# Jensen formula

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A relation connecting the values of a meromorphic function inside a disc with its boundary values on the circumference and with its zeros and poles. Let be a meromorphic function in the disc ; let , , and , , be all the zeros and poles of , respectively, where each pole or zero is counted as many times as its order or multiplicity. If , then Jensen's formula holds: (1) in which the sums extend over all zeros and poles of inside the disc ; formula (1) was obtained by J.L. Jensen in . A small modification is necessary to adapt (1) to the case .

A more general formula holds, called by R. Nevanlinna the Poisson–Jensen formula, giving the values of at an arbitrary point other than a zero or a pole: (2)  Formula (2) can be regarded as a generalization of the Poisson integral for a disc. Generalization of the Schwarz integral for the disc in exactly the same way gives the Schwarz–Jensen formula: (3) Formulas of the type (1)–(3) can be constructed for half-planes and other domains. The formulas (1)–(3) play an important part in value-distribution theory.

A wide generalization of the formulas (1)–(3) has been obtained by M.M. Dzhrbashyan in his theory of classes of meromorphic functions (see ). He succeeded in obtaining a whole family of such formulas, depending on a certain continuous parameter , , that is connected with an integro-differential operator ; for example, formula (3) turns out to be the special case .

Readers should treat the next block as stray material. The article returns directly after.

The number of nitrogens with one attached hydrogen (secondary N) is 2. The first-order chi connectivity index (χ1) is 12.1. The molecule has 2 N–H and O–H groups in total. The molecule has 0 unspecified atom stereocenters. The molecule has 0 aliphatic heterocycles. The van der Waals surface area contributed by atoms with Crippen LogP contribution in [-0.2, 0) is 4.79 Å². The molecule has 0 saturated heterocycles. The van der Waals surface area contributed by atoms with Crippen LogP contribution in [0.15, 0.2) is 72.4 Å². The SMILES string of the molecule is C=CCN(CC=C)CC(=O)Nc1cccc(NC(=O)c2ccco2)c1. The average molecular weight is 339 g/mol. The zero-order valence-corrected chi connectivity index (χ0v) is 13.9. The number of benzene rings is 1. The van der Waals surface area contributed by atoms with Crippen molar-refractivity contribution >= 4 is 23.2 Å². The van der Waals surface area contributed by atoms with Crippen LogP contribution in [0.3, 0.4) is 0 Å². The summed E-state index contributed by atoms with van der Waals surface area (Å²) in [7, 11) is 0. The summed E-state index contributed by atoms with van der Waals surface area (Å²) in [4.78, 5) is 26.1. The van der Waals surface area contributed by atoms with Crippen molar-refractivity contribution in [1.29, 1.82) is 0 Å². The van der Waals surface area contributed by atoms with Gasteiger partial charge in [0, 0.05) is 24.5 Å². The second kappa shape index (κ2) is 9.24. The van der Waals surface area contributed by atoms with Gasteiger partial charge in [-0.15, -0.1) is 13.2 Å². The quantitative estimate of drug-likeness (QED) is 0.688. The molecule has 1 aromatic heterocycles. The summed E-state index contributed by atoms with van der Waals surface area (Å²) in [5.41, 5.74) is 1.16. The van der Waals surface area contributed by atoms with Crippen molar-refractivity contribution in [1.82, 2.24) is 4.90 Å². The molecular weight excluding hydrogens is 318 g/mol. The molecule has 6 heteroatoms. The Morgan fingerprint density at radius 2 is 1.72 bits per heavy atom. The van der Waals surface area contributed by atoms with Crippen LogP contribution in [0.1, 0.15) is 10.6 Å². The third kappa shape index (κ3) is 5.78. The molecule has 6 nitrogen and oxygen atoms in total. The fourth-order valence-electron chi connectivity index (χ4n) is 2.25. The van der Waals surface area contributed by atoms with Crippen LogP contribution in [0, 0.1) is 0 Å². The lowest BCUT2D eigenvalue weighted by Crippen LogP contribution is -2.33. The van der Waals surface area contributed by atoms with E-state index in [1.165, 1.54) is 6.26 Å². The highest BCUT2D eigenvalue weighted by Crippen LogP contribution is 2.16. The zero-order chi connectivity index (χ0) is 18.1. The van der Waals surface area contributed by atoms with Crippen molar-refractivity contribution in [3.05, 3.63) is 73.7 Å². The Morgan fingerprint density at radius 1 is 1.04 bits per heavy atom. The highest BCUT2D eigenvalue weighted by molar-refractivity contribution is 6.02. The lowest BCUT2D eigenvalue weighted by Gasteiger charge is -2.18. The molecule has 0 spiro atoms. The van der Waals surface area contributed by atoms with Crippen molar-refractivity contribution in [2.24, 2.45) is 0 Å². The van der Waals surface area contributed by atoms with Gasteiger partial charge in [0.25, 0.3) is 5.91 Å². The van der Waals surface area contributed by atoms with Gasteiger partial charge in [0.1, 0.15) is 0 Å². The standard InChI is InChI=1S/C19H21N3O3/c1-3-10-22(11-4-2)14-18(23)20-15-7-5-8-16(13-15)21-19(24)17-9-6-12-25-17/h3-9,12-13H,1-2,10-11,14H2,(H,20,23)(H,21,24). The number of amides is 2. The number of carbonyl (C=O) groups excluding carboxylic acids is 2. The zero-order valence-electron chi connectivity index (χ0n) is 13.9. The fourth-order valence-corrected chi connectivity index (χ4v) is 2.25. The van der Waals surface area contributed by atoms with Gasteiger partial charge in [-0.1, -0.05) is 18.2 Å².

Formulas (1) and (2) can be generalized for subharmonic functions in a ball in a Euclidean space , , as follows: (4) where is the area of the sphere in , is the Green function for the ball with pole at , and is the positive measure associated with the subharmonic function . The first summand in (4) is the least harmonic majorant of in the ball , expressed in the form of a Poisson integral over the boundary values; the second summand is a Green potential, which reduces in special cases to the logarithm of the modulus of the Blaschke product figuring in (2). Formula (2) is obtained from (4), taking into account that for a meromorphic function , is the difference of two subharmonic functions; formula (4) is applicable to functions of this type.

Now let be a holomorphic function of several complex variables , , in a closed polydisc Of great importance also is the Jensen inequality, which can be deduced easily from the properties of plurisubharmonic functions (cf. Plurisubharmonic function), and which for follows immediately from formula (2): (5) where is the Poisson kernel for , and is the normalized Haar measure on the distinguished boundary (see , ). Inequality (5), and certain higher-dimensional analogues of formula (2), find application in modern higher-dimensional value-distribution theory, see .

How to Cite This Entry:
Jensen formula. Encyclopedia of Mathematics. URL: http://encyclopediaofmath.org/index.php?title=Jensen_formula&oldid=17842
This article was adapted from an original article by E.D. Solomentsev (originator), which appeared in Encyclopedia of Mathematics - ISBN 1402006098. See original article